There’s a one-two punch coming up that could hit seniors right where it hurts.
We’re ALREADY isolated because of the coronavirus. And now, the holidays are coming. For many of us – especially older folks – that’s likely to make us feel even more alone.
The holiday season is often a reminder of those who are no longer with us, either because they’ve moved away or passed on.
In a GOOD year, the “most wonderful time of the year” can feel downright lonely. But in the age of COVID-19, the isolation is likely to be worse than ever.
And new research reveals how that can lead to more than just the seasonal blues. In fact, this hidden factor can put you at direct risk for developing diabetes.
But I’ve also got something else for you today. It’s a way to reverse that risk and get yourself back on track again.
The HIDDEN factor driving up DIABETES risk
You can’t see loneliness. It won’t show up on a blood test or an imaging scan.
But you can sure as heck FEEL it, often heavily. And especially around special occasions such as holidays.
Right now, many of us are separated from our loved ones and cut off from our neighbors as we hunker down to stay safe from the virus. And with seasonal travel pretty much out of the question for at-risk groups such as seniors, it’s about to get a whole lot worse.
That’s where the new study comes in. It reveals that this growing isolation isn’t just concerning because it makes you feel crummy. It could be doing crummy things to your body too.
And in this case, that means sending you straight down the path to type 2 diabetes, according to the study published in the journal Diabetologia.
Loneliness could send you to an early grave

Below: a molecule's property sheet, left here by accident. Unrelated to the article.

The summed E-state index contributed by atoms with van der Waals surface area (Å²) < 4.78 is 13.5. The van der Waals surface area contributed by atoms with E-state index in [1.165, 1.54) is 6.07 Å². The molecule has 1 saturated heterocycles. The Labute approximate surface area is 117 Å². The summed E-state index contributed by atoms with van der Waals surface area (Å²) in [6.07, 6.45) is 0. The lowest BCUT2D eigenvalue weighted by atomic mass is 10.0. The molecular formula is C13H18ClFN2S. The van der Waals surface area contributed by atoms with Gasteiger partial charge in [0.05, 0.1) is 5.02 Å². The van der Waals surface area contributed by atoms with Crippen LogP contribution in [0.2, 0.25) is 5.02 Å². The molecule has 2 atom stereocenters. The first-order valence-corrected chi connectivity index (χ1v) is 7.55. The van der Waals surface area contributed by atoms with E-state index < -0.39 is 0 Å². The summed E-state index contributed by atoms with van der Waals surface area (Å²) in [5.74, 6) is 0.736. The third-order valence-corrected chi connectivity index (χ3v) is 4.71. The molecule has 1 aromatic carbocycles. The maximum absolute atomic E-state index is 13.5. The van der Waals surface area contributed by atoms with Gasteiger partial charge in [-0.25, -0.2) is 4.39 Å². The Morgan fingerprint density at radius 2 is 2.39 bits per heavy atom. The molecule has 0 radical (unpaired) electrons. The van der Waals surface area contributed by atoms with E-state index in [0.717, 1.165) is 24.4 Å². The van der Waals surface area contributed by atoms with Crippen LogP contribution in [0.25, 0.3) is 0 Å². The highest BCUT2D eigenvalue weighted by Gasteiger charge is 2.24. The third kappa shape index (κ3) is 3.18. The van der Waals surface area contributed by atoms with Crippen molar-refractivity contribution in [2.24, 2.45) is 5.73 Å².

The U.K. study tracked 264 older folks for a dozen years. And researchers found that those volunteers who were lonelier were MUCH likelier to develop diabetes.
Now it’s true that a link doesn’t always mean a cause. But here’s the thing. The researchers knew that, so they dug deeper.
And when it came to the development of diabetes, they found…
- It WASN’T just because loneliness and depression are often linked.
- It ISN’T because lonely people are more likely to eat poorly or drink heavily.
- And it’s NOT because lonely folks are more likely to live alone, and therefore less likely to be prodded into getting care when they need it. (Although pushy spouses DO literally save lives.)
The researchers adjusted for ALL those potential risk factors and others, including smoking, weight, blood pressure, and more. They found that loneliness increased the risk of diabetes on its own, entirely independent of those factors.
That might seem surprising, at first. But other studies have made the link between loneliness and the risk of serious health problems before.
And that includes the most serious one of all. Loneliness may increase your risk of early death by nearly a third.
Making new friends in the middle of the pandemic isn’t an option, of course. But you CAN do something to combat the loneliness and help you feel more connected while waiting for things to get back to normal.
These days it’s easier than ever to reconnect to old friends… high-school sweethearts… the cousin you were so close to as kids… and loved ones who’ve moved away. They’re on the phone, and they’re on Facebook.
Odds are, they’re waiting for someone else to reach out to them, too. So go ahead and make the first move.
Don’t forget video calling, which is closer to the real deal since you can see loved one’s faces. I even have friends who arrange fun activities like watching their favorite T.V. shows or cooking dinner together.
So go ahead and prop your cell phone or laptop up on the counter and get creative. And watch your diabetes risk plummet.